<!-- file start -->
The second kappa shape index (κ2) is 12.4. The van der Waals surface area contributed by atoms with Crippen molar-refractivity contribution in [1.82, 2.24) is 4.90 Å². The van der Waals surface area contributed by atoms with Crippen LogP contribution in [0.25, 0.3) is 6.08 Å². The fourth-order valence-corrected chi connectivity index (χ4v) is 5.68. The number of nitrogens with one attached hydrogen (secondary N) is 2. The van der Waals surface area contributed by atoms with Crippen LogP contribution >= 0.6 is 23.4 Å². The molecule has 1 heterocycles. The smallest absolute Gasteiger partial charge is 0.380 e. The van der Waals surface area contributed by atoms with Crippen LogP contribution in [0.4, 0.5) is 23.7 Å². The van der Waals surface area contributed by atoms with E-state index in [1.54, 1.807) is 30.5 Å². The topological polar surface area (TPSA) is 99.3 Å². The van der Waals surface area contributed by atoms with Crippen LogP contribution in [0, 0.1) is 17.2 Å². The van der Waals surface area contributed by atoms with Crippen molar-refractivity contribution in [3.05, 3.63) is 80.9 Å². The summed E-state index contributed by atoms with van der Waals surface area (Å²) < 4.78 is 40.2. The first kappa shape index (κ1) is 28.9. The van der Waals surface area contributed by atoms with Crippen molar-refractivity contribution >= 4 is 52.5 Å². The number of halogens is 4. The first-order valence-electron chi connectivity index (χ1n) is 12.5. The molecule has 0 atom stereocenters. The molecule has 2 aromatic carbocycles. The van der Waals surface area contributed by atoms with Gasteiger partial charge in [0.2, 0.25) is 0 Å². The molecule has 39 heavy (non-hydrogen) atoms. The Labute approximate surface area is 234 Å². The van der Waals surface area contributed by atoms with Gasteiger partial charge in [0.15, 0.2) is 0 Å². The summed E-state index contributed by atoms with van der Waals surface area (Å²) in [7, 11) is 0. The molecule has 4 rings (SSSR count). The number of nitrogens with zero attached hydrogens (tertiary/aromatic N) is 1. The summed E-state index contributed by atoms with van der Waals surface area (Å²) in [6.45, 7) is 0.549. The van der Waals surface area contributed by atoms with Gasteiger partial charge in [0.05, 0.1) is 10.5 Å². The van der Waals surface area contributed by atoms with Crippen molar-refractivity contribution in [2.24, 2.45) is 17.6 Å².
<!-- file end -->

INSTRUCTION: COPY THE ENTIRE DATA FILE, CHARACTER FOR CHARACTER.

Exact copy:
The second kappa shape index (κ2) is 12.4. The van der Waals surface area contributed by atoms with Crippen molar-refractivity contribution in [1.82, 2.24) is 4.90 Å². The van der Waals surface area contributed by atoms with Crippen LogP contribution in [0.25, 0.3) is 6.08 Å². The fourth-order valence-corrected chi connectivity index (χ4v) is 5.68. The number of nitrogens with one attached hydrogen (secondary N) is 2. The van der Waals surface area contributed by atoms with Crippen LogP contribution >= 0.6 is 23.4 Å². The molecule has 1 heterocycles. The smallest absolute Gasteiger partial charge is 0.380 e. The van der Waals surface area contributed by atoms with Crippen LogP contribution in [0.4, 0.5) is 23.7 Å². The van der Waals surface area contributed by atoms with E-state index in [1.54, 1.807) is 30.5 Å². The topological polar surface area (TPSA) is 99.3 Å². The van der Waals surface area contributed by atoms with Crippen LogP contribution in [0, 0.1) is 17.2 Å². The van der Waals surface area contributed by atoms with Crippen molar-refractivity contribution in [3.05, 3.63) is 80.9 Å². The summed E-state index contributed by atoms with van der Waals surface area (Å²) < 4.78 is 40.2. The first kappa shape index (κ1) is 28.9. The van der Waals surface area contributed by atoms with Crippen molar-refractivity contribution >= 4 is 52.5 Å². The number of halogens is 4. The first-order valence-electron chi connectivity index (χ1n) is 12.5. The molecule has 0 atom stereocenters. The molecule has 2 aromatic carbocycles. The van der Waals surface area contributed by atoms with Gasteiger partial charge in [0.2, 0.25) is 0 Å². The molecule has 39 heavy (non-hydrogen) atoms. The Labute approximate surface area is 234 Å². The van der Waals surface area contributed by atoms with Gasteiger partial charge in [0.15, 0.2) is 0 Å². The summed E-state index contributed by atoms with van der Waals surface area (Å²) in [7, 11) is 0. The molecule has 4 rings (SSSR count). The number of nitrogens with zero attached hydrogens (tertiary/aromatic N) is 1. The summed E-state index contributed by atoms with van der Waals surface area (Å²) in [6.45, 7) is 0.549. The van der Waals surface area contributed by atoms with Gasteiger partial charge in [0.05, 0.1) is 10.5 Å². The van der Waals surface area contributed by atoms with Crippen molar-refractivity contribution in [2.24, 2.45) is 17.6 Å².